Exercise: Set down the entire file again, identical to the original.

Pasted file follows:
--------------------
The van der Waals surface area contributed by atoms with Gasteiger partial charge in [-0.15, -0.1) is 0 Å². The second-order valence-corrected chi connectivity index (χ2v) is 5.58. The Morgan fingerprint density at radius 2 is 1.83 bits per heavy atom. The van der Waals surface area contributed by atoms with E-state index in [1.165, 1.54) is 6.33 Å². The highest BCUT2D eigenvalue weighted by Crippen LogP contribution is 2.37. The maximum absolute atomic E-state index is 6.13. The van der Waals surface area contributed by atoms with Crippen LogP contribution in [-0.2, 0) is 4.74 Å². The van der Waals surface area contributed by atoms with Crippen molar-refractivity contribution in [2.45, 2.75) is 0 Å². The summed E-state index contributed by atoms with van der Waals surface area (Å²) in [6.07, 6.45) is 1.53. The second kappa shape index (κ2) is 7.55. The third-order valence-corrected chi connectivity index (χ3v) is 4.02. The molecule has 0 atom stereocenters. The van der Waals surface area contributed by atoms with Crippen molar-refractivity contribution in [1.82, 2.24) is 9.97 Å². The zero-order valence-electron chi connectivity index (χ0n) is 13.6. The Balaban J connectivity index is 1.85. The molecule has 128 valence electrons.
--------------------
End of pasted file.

The van der Waals surface area contributed by atoms with Gasteiger partial charge in [-0.15, -0.1) is 0 Å². The second-order valence-corrected chi connectivity index (χ2v) is 5.58. The Morgan fingerprint density at radius 2 is 1.83 bits per heavy atom. The van der Waals surface area contributed by atoms with E-state index in [1.165, 1.54) is 6.33 Å². The highest BCUT2D eigenvalue weighted by Crippen LogP contribution is 2.37. The maximum absolute atomic E-state index is 6.13. The van der Waals surface area contributed by atoms with Crippen LogP contribution in [-0.2, 0) is 4.74 Å². The van der Waals surface area contributed by atoms with Crippen molar-refractivity contribution in [2.45, 2.75) is 0 Å². The summed E-state index contributed by atoms with van der Waals surface area (Å²) in [6.07, 6.45) is 1.53. The second kappa shape index (κ2) is 7.55. The third-order valence-corrected chi connectivity index (χ3v) is 4.02. The molecule has 0 atom stereocenters. The van der Waals surface area contributed by atoms with Crippen molar-refractivity contribution in [1.82, 2.24) is 9.97 Å². The zero-order valence-electron chi connectivity index (χ0n) is 13.6. The Balaban J connectivity index is 1.85. The molecule has 128 valence electrons.